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Tjatse TM & Voxel - 2.1 home theatre system

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  • solbero
    started a topic Tjatse TM & Voxel - 2.1 home theatre system

    Tjatse TM & Voxel - 2.1 home theatre system

    Project Level: Intermediate

    Project Time: 10–20 hours

    Project Cost: $250

    Click image for larger version  Name:	tjatse_voxel.jpg Views:	2 Size:	51.7 KB ID:	1417677

    After I got a hold of a Lepai LP210PA plate amplifier I wanted to make a small 2.1 system. I have always liked the look of asymmetrical baffles, so the design of the Tjatse is based around that idea. I used the Dayton DSA115-8 for the woofer and the Peerless DX20BF00-04 for the tweeter.

    A little information regarding the name of the speaker:
    Tjatse is a jötun in Norse mythology. He is the father of Skade whom is unhappily married to Njord.
    These speakers are paired to a front firing sub-woofer based on Paul Carmondy’s Voxel design.

    The cabinets are constructed from 12 mm (0.5 in) Baltic birch plywood. All joints are rabbeted except for the front baffle. The baffle for the monitors measure 14,5 x 22 cm. The volume of the enclosure is 3,2 liters. The baffle for the monitor and the sub-woofer have a 5 mm round-over on the sides. The cabinets are lined with acoustic felt and stuffed with polyester.

    I decided to paint the front baffle black on both the monitors and the sub-woofer. The rest of the cabinet was given several coats of beeswax and then polished.

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    Click image for larger version  Name:	simulated_response.png Views:	1 Size:	26.8 KB ID:	1417675

    The crossover gave me a bit of a headache to design. I wanted to use a third-order electrical filter for the tweeter and a second-order electrical filter for the woofer. However, I never managed to match the phases with this topology. So in the end the I ended up using a second-order filter on both the tweeter and the woofer. I would have liked a steeper slope on the tweeter. I placed 0.22 uF cap parallel to the coil on the low-pass filter to control the cone breakup of the woofer (a trick from the Overnight Sensations).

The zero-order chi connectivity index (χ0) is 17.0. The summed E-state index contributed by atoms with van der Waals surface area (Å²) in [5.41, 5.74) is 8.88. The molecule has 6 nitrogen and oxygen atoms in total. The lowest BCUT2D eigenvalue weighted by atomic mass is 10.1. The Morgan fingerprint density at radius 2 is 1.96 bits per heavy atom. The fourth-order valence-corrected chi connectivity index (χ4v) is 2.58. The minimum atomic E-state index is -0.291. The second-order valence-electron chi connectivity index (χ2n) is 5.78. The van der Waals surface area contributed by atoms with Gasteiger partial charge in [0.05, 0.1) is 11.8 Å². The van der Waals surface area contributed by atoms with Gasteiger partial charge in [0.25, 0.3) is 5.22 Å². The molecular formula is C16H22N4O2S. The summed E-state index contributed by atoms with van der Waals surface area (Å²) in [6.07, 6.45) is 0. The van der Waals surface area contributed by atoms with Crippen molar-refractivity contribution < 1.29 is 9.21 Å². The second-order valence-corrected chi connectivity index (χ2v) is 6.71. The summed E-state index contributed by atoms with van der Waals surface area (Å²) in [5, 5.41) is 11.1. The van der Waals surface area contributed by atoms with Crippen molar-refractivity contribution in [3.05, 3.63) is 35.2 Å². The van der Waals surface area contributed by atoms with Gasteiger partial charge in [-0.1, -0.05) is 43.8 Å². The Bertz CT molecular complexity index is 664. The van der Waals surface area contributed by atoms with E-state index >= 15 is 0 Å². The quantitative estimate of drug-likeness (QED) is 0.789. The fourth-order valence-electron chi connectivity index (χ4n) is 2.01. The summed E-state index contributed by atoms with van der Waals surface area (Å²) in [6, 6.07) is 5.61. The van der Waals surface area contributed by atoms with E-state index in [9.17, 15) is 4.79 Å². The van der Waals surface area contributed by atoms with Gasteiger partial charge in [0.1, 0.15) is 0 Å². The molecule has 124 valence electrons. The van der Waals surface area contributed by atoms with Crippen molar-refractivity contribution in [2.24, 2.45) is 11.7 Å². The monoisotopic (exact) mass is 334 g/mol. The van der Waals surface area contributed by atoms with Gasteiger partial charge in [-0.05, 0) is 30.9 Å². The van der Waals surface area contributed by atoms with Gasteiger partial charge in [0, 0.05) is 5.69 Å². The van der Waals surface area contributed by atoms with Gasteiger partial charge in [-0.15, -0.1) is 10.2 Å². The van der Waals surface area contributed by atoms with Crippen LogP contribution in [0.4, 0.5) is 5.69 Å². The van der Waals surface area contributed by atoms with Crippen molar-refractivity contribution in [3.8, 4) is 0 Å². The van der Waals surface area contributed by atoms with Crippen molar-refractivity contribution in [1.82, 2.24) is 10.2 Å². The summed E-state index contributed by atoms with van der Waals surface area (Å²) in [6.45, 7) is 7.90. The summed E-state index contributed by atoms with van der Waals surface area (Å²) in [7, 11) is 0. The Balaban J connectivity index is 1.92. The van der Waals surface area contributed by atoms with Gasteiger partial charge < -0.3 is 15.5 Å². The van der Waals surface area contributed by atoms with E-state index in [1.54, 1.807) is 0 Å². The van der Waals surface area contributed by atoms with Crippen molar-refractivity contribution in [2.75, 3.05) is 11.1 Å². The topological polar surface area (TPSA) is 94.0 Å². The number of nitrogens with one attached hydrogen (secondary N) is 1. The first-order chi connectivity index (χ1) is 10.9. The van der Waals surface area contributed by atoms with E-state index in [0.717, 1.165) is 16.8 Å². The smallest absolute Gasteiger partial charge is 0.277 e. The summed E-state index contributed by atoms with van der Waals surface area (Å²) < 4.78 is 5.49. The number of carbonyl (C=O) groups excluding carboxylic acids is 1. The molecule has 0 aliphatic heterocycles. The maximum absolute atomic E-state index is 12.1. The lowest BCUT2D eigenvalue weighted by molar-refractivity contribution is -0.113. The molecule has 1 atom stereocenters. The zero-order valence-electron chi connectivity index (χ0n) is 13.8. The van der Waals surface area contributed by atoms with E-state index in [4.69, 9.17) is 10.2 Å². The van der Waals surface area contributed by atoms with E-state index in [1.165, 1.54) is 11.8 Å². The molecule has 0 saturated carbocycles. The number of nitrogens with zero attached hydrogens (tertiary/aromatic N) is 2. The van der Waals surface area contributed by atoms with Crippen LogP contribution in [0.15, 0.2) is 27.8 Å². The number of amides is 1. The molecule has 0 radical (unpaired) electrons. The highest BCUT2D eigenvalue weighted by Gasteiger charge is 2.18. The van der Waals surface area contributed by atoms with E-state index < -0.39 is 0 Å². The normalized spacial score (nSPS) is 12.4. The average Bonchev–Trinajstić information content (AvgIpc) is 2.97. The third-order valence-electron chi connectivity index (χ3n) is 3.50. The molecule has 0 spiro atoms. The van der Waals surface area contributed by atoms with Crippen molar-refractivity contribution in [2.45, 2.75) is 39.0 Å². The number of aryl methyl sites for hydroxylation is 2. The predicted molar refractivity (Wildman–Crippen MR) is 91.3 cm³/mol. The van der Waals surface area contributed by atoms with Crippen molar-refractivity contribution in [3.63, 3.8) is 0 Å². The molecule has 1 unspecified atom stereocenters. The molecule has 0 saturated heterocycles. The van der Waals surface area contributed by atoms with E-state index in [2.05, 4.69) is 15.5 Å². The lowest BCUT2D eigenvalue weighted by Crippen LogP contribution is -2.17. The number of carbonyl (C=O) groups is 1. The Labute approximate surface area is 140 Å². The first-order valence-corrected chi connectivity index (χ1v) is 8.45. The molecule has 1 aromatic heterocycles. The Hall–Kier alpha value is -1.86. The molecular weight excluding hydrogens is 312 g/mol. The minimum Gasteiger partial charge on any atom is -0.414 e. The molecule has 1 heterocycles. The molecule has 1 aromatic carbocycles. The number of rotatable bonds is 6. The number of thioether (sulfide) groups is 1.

Click image for larger versionName:	frequency_response.pngViews:	1Size:	44.4 KBID:	1417676

    The monitors are ± 3 dB and measure almost flat except for a small peak around 9 000 Hz. I have not added any BCS to the circuit since the speakers are design to be placed close to a wall. The frequency response is near-field and baffle corrected below 400 Hz in the graph. The monitors are connected to the Lepai plate amp which has a 100 Hz built-in high-pass filter. The sub-woofer is has its low-pass crossover set to 120 Hz. This setting would of course be adjusted to suit the room in an actual setup.

    This was a a fun project to build. Any comments or questions are welcomed. If anyone would like to build these, I can post the CAD drawings with measurements for the baffle.
    Last edited by solbero; 07-25-2019, 04:49 AM.

  • solbero
    replied
    Here are the CAD drawings if anyone would like to build these speakers. Built in 12 mm birch plywood. All measurements are in millimeters.

    Leave a comment:


  • solbero
    replied
    Originally posted by djg View Post
    Nice job, nice writeup. I finished my S2000 TMs and MTMs Baltic Birch cabs just like yours. Attractive and simple to execute.
    The S2000 is a great little speaker. I built a pair of them for a family member, and I was really impressed with the sound they put out of such a small enclosure. I also agree with you on the finishing. If the plywood is of a good quality it can be finished really nicely. I have never tried veneering any of my speakers since veneer is prohibitively expensive where I live.

    Leave a comment:


  • djg
    replied
    Nice job, nice writeup. I finished my S2000 TMs and MTMs Baltic Birch cabs just like yours. Attractive and simple to execute.

    Leave a comment:

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